A number of studies indicated that intestinal microbiota enzymes play a very vital role in the development of colon cancer (30). In contrast to the control group, Lp- and Lp 590-fed rats exhibited a statistically significant decrease in the activities of β-glucuronidase, β-glucosidase, and nitroreductase, which are known to be associated with the conversion of procarcinogens into proximal carcinogens (21) before 14 days. Then, the three enzyme activities showed no remarkable change in all groups at day 21 and day 28. According to previous studies, a decrease in β-glucuronidase, β-glucosidase, and nitroreductase, which had positive correlation with beneficial Bifidocbacterium (21) can promote intestinal health (21, 31). Our results just proved the above correlation (Table 4). And lower three enzyme activities in Lp- and Lp 590-fed groups at day 7 and day 14 (P < 0.05) further suggested that there is no different effect of non-GM and GM L. plantarum on intestinal microbial metabolites.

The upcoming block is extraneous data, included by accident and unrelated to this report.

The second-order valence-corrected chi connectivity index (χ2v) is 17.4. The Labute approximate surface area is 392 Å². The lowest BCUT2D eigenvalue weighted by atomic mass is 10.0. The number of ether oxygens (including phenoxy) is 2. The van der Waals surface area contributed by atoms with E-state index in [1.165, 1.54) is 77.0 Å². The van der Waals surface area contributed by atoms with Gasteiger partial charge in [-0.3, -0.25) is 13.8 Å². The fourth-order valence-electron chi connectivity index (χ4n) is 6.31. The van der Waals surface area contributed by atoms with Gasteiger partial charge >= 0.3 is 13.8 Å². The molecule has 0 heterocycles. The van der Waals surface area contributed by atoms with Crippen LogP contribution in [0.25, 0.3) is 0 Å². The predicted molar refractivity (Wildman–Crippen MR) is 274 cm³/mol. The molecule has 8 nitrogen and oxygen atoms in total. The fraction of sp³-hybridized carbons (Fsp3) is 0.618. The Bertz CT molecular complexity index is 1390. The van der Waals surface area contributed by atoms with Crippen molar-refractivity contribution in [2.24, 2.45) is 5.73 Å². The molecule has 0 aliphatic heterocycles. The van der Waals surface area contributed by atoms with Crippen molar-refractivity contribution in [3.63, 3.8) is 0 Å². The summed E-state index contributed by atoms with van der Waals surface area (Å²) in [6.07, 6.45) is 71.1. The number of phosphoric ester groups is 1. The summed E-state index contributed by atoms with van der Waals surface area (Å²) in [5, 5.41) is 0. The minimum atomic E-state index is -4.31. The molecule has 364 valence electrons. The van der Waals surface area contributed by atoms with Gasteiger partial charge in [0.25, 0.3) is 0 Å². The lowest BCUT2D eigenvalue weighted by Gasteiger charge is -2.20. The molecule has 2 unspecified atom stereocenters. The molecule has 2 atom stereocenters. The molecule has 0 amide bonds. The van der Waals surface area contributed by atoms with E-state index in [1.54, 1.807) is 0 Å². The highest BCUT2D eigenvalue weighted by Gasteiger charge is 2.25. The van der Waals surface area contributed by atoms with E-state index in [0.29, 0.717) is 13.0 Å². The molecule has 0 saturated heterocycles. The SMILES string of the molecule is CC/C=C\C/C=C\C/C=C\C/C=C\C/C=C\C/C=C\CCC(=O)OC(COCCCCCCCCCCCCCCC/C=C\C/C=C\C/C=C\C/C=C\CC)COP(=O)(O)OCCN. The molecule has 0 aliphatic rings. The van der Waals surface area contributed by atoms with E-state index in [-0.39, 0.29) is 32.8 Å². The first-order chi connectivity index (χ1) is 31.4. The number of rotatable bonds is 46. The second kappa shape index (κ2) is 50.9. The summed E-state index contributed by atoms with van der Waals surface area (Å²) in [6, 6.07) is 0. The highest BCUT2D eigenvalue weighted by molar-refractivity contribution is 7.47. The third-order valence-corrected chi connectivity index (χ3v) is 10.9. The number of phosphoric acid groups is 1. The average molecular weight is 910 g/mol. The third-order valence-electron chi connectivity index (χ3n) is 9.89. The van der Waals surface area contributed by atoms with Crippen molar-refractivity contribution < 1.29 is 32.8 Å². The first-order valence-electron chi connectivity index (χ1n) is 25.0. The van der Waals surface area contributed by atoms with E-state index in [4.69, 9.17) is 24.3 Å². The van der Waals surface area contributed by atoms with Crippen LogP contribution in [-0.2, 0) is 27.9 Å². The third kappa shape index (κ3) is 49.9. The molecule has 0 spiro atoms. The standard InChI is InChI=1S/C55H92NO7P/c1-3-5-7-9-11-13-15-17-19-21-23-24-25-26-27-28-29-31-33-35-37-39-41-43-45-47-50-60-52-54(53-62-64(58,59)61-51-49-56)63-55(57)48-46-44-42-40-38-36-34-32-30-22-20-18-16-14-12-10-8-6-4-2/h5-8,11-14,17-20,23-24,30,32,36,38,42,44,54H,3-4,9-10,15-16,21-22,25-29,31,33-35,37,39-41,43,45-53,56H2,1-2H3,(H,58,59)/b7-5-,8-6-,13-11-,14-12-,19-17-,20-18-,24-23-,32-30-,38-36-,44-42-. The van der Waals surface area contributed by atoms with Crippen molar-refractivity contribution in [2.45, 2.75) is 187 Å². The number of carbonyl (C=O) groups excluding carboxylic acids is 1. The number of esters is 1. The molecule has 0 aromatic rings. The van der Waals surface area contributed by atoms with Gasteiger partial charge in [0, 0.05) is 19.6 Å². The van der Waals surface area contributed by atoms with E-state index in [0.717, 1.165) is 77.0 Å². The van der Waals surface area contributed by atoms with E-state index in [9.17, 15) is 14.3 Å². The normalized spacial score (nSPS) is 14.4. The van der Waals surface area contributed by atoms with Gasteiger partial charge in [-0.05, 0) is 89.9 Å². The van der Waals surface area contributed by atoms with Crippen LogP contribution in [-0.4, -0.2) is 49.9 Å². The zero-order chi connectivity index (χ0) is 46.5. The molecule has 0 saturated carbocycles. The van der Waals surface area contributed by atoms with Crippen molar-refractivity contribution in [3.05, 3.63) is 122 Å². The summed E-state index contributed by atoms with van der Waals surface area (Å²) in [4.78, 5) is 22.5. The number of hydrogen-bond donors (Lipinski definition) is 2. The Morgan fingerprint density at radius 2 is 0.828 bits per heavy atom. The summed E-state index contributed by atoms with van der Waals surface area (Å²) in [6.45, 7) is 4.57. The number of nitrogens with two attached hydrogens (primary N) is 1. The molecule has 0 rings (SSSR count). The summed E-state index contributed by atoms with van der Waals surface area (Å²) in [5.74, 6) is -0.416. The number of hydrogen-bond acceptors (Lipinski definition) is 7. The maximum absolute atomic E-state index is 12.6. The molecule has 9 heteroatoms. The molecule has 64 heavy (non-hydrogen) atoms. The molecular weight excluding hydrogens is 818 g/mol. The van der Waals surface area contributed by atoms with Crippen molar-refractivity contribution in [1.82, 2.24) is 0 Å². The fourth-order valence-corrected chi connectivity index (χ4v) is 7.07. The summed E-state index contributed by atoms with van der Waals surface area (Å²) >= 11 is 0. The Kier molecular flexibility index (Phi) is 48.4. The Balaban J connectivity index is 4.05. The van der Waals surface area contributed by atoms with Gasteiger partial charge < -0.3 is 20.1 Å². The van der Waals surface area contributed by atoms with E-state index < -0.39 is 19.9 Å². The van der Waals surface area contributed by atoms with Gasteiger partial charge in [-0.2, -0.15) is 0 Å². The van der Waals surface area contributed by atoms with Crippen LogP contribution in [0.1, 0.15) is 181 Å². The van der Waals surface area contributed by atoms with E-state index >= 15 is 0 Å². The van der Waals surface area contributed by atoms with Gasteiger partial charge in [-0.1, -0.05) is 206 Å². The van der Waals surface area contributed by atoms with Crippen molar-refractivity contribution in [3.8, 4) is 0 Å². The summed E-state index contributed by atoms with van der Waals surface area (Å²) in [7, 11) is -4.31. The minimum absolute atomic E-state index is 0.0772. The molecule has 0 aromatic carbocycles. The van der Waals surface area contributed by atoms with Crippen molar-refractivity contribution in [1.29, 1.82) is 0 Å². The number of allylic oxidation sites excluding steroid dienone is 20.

Table 4. Fecal enzyme activities mean values ± SD
 Day 0Day 7Day 14Day 21Day 28
  • a

    Milligrams of p-nitrophenol liberated/min/g protein.

  • b

    Micromoles of p-aminobenzoic liberated/min/g protein.

  • c

    Micromoles of p-nitrocatechol liberated/min/g protein.

  • *

    Statistically significantly different from PBS-fed group (P < 0.05).

 ♂PBS23.12 ± 3.6323.42 ± 4.6322.75 ± 3.2123.33 ± 4.3622.87 ± 5.45
 ♂Lp23.51 ± 2.6320.74 ± 5.48*19.58 ± 6.09*23.21 ± 3.1923.05 ± 4.59
 ♂Lp59022.91 ± 4.0319.96 ± 3.99*19.71 ± 3.99*23.11 ± 5.2122.88 ± 3.75
 ♀PBS22.92 ± 4.5323.29 ± 2.5322.48 ± 3.6722.99 ± 5.2823.17 ± 5.39
 ♀Lp23.01 ± 3.6620.04 ± 3.18*19.87 ± 4.38*23.22 ± 4.5723.21 ± 3.47
 ♀Lp59023.21 ± 4.9520.22 ± 4.19*19.43 ± 5.22*23.17 ± 3.9823.38 ± 2.88